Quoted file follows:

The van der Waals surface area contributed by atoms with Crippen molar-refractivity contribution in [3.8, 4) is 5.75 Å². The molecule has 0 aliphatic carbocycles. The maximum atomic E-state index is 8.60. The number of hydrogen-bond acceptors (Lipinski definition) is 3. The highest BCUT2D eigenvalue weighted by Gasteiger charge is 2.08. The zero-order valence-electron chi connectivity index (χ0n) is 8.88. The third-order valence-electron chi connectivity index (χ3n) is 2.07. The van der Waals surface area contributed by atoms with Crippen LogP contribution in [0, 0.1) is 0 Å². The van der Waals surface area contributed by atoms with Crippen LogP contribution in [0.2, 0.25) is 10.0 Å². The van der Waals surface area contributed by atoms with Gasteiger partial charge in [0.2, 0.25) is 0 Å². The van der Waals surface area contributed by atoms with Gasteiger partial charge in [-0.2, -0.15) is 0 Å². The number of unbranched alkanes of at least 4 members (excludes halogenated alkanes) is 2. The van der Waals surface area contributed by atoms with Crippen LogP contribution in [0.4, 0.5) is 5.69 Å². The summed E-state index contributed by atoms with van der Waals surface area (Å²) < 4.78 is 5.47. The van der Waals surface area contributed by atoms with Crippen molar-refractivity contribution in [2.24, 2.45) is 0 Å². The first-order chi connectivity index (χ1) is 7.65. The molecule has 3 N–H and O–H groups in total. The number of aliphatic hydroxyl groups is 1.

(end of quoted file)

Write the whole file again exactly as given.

The van der Waals surface area contributed by atoms with Crippen molar-refractivity contribution in [3.8, 4) is 5.75 Å². The molecule has 0 aliphatic carbocycles. The maximum atomic E-state index is 8.60. The number of hydrogen-bond acceptors (Lipinski definition) is 3. The highest BCUT2D eigenvalue weighted by Gasteiger charge is 2.08. The zero-order valence-electron chi connectivity index (χ0n) is 8.88. The third-order valence-electron chi connectivity index (χ3n) is 2.07. The van der Waals surface area contributed by atoms with Crippen LogP contribution in [0, 0.1) is 0 Å². The van der Waals surface area contributed by atoms with Crippen LogP contribution in [0.2, 0.25) is 10.0 Å². The van der Waals surface area contributed by atoms with Gasteiger partial charge in [0.2, 0.25) is 0 Å². The van der Waals surface area contributed by atoms with Gasteiger partial charge in [-0.2, -0.15) is 0 Å². The number of unbranched alkanes of at least 4 members (excludes halogenated alkanes) is 2. The van der Waals surface area contributed by atoms with Crippen LogP contribution in [0.4, 0.5) is 5.69 Å². The summed E-state index contributed by atoms with van der Waals surface area (Å²) < 4.78 is 5.47. The van der Waals surface area contributed by atoms with Crippen molar-refractivity contribution in [2.24, 2.45) is 0 Å². The first-order chi connectivity index (χ1) is 7.65. The molecule has 3 N–H and O–H groups in total. The number of aliphatic hydroxyl groups is 1.